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I am reading Andrew Browder's book: "Mathematical Analysis: An Introduction" ... ...

I am currently reading Chapter 8: Differentiable Maps and am specifically focused on Section 8.2 Differentials ... ...

I need some further help in fully understanding some remarks by Browder made after Definition 8.9 ...

Definition 8.9 and the following remark read as follows:

View attachment 9408

In the above Remark by Browder we read the following:

"for any fixed \(\displaystyle k \neq 0\) and \(\displaystyle t \gt 0\), we have \(\displaystyle \frac{1}{ |tk| }( L(tk) - M(tk) ) = \frac{1}{|k|},(Lk - Mk )\) ... ... ... "

My questions are as follows:

Browder puts \(\displaystyle h = tk\) and then let's \(\displaystyle t \to 0\) ... why is Browder doing this ... what is the logic behind this ... what do we gain by putting \(\displaystyle h = tk\) ... both \(\displaystyle h\) and \(\displaystyle k \in \mathbb{R}^n \) and also isn't \(\displaystyle h\) just as arbitrary as \(\displaystyle k\) ... ?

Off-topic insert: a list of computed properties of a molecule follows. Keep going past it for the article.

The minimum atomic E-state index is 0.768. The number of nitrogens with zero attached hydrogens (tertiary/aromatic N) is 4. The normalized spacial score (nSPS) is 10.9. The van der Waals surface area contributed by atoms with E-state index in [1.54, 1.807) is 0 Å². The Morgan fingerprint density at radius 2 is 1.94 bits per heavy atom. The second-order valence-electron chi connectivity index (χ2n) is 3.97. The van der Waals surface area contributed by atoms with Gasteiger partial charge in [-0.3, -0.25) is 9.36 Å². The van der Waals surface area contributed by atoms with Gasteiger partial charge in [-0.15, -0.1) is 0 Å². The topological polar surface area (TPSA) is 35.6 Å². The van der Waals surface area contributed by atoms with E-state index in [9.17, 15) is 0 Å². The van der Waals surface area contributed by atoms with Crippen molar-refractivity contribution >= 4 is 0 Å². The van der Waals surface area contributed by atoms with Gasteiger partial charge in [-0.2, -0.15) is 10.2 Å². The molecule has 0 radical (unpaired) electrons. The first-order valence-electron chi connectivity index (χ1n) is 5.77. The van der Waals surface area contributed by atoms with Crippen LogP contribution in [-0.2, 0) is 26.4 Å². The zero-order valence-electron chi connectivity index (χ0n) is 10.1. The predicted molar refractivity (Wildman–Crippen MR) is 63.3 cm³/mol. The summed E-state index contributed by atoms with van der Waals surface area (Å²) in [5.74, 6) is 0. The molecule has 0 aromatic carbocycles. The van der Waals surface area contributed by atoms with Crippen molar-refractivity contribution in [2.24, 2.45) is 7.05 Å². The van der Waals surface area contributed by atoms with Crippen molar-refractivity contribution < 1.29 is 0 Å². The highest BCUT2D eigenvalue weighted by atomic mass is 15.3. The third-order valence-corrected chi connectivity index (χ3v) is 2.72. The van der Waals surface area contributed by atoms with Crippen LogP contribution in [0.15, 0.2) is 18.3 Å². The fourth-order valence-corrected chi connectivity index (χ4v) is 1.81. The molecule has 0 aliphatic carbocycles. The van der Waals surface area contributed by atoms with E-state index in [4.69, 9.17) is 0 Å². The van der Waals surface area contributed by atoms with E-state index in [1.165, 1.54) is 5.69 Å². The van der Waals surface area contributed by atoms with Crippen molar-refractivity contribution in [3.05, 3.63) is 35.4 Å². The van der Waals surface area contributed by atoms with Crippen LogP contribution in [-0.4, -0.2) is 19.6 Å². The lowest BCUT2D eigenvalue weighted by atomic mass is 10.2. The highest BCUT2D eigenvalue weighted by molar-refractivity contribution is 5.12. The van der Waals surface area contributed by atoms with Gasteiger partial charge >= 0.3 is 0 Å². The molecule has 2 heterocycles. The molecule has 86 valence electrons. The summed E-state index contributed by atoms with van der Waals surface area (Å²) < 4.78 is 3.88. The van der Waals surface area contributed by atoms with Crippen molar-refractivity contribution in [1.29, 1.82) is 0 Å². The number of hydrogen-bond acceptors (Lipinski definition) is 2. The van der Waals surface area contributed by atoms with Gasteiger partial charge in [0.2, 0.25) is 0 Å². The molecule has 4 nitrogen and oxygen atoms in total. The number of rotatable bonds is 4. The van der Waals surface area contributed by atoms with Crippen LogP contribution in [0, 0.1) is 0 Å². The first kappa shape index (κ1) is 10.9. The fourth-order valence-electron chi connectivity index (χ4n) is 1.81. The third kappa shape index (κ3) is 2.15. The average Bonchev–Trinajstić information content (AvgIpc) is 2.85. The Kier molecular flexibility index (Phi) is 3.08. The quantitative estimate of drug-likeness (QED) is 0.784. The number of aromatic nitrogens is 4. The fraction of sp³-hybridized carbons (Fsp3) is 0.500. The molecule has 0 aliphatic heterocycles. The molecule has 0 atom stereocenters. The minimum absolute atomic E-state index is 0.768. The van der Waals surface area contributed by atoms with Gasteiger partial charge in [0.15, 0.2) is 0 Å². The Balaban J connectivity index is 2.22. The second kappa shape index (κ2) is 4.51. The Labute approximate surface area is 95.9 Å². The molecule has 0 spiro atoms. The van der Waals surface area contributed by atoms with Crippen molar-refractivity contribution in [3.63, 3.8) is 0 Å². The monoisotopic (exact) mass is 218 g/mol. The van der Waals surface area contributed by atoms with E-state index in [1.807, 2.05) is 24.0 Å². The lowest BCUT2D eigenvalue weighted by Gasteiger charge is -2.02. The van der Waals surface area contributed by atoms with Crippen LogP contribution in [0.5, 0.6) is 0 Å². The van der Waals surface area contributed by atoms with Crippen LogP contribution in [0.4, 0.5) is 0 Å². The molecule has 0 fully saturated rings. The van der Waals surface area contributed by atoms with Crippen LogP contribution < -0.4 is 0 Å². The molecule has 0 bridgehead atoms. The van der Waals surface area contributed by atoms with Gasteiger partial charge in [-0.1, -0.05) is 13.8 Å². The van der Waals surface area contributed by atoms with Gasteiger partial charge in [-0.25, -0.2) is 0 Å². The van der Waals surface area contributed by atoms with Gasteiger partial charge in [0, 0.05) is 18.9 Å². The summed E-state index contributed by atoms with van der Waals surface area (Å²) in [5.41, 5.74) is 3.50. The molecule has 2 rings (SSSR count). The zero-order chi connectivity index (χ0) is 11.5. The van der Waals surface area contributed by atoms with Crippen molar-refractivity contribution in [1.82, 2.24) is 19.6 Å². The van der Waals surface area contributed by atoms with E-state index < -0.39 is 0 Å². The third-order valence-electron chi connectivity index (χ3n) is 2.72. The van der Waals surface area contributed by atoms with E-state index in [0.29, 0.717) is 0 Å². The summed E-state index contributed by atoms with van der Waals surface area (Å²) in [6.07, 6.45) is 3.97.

How exactly (and in detail) does letting \(\displaystyle t \to 0\) allow us to conclude that \(\displaystyle Lk = Mk\) ...

Help will be much appreciated ...

Peter

I am currently reading Chapter 8: Differentiable Maps and am specifically focused on Section 8.2 Differentials ... ...

I need some further help in fully understanding some remarks by Browder made after Definition 8.9 ...

Definition 8.9 and the following remark read as follows:

View attachment 9408

In the above Remark by Browder we read the following:

"for any fixed \(\displaystyle k \neq 0\) and \(\displaystyle t \gt 0\), we have \(\displaystyle \frac{1}{ |tk| }( L(tk) - M(tk) ) = \frac{1}{|k|},(Lk - Mk )\) ... ... ... "

My questions are as follows:

**Question 1**Browder puts \(\displaystyle h = tk\) and then let's \(\displaystyle t \to 0\) ... why is Browder doing this ... what is the logic behind this ... what do we gain by putting \(\displaystyle h = tk\) ... both \(\displaystyle h\) and \(\displaystyle k \in \mathbb{R}^n \) and also isn't \(\displaystyle h\) just as arbitrary as \(\displaystyle k\) ... ?

**Question 2**How exactly (and in detail) does letting \(\displaystyle t \to 0\) allow us to conclude that \(\displaystyle Lk = Mk\) ...

Help will be much appreciated ...

Peter